I had the goal of being the champion and placing first overall, but I didn’t even make it out of the first round. One of my friends from Ununno placed first in his heat, which was great, but I was a little disappointed because I had repeatedly beaten him in races over the last month when I had been healthy. My loss can be contributed to a number of factors. Only running with one leg, an arm blocking my path, particularly fast guys in my heat, my fat that I had gained over the last few months, but mostly my shabby lungs and aging muscles that have been out of serious practice for the last 6 years.
The next day my expectations had dropped slightly, but I still hoped for a day of redemption. I wore a shirt from Jamaica that said “No Problem” and figured that it was a good slogan to follow. I came to realize that this Track & Field meet was not about me. It was about the community. It was about the people here on Fefan. It is the only serious sporting event that they have year round and it is the one time when young athletes can thrive. I am only a visitor. Only a guest. Win or Lose, “No Problem”
The second day had only a couple of individual events, but was mostly comprised of various relays. Although I was faster than many of my teammates, I didn’t want to steal any of their glory and did not ask to be placed in any of the relays. Only a limited number of people can run and I felt it was important that everyone get a chance. Also, there are cash prizes for each race and many people are extremely motivate by these monetary incentives. In each race, 1st place got $8, 2nd place $5, 3rd place $3, and 4th place $1. The money was not a big concern for me. In fact, I just bought ice cream for little kids with all my winnings.
I simply asked to run the one lap race, which was 200 meters and my most successful distance in my track career. I thought I was only going to run the individual race, but before one of the relays my name was called to run with one of the groups. Things suddenly got quite confusing.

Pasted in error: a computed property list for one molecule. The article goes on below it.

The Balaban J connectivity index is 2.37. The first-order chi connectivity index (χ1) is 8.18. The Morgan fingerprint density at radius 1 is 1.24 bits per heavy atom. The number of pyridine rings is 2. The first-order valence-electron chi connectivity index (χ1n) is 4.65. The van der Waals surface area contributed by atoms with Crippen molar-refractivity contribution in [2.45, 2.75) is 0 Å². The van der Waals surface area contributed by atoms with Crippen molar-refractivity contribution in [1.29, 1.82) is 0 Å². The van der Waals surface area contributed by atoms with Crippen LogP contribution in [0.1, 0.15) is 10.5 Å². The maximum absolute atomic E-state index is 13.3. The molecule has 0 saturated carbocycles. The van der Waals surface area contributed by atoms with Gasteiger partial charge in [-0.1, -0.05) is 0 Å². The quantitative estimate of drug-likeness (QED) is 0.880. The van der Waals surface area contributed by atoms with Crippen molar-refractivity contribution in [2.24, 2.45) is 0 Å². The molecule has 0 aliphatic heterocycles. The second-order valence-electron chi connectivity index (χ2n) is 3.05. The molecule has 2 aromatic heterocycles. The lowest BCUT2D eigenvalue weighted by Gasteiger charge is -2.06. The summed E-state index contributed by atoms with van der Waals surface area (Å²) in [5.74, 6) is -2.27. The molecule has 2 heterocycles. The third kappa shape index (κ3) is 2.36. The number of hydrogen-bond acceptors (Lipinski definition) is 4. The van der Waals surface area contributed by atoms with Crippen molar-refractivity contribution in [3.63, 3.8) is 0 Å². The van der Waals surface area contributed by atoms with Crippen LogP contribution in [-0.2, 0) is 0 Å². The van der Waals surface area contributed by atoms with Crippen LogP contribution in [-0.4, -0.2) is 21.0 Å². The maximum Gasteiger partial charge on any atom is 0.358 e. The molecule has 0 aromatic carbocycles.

I heard my name called in a list of Chuukese babble and went to go grab my shoes. When I returned with my spikes, I was told by somebody that I actually wasn’t racing. I didn’t mind too much and handed my spikes off to a friend to borrow. Then another person came up and told me that I was going to race, but in the second heat. I took back my spikes and stood in line with a group of guys. Suddenly, people were yelling my name and demanded that I come out on the track. Apparently I was running in the first heat. And I was the first runner. I walked up to the starting line without warming up or stretching and grabbed the baton. However, the official came by and did a spike check. I guess in the races around the track, it is illegal to have the spikes screwed into your shoes. So I ran over to grab the tool to despike my shoes. As I was unscrewing the spikes, another man passed by and told me that I would just run later. I assumed that jut meant that I would run in the second heat, so I sat down and idly started to take out my spikes. I watched the first few runners and cheered for my team as I worked on my shoes. The fourth runner on our team came to end of his lap and there was nobody to hand the baton off to. That nobody was me! They yelled my name and I jumped up with only one shoe on. I slipped the other shoe on my foot and zipped out onto the track. I ran as fast as I could and tried to make up the gap that was created by my absence, but it was no use. I ran through the finish line and we placed 4th. Lack of communication, confusing directions, and unfortunate circumstances led to an embarrassing baffle that was centered around my pasty white legs running around the track.
I was forgiven for my mistake and it was generally agreed that it wasn’t really my fault. Nobody mentioned anything to me in English or Chuukese that I was supposed to be running in that race. Nonetheless, I still looked like an idiot and blew it big time.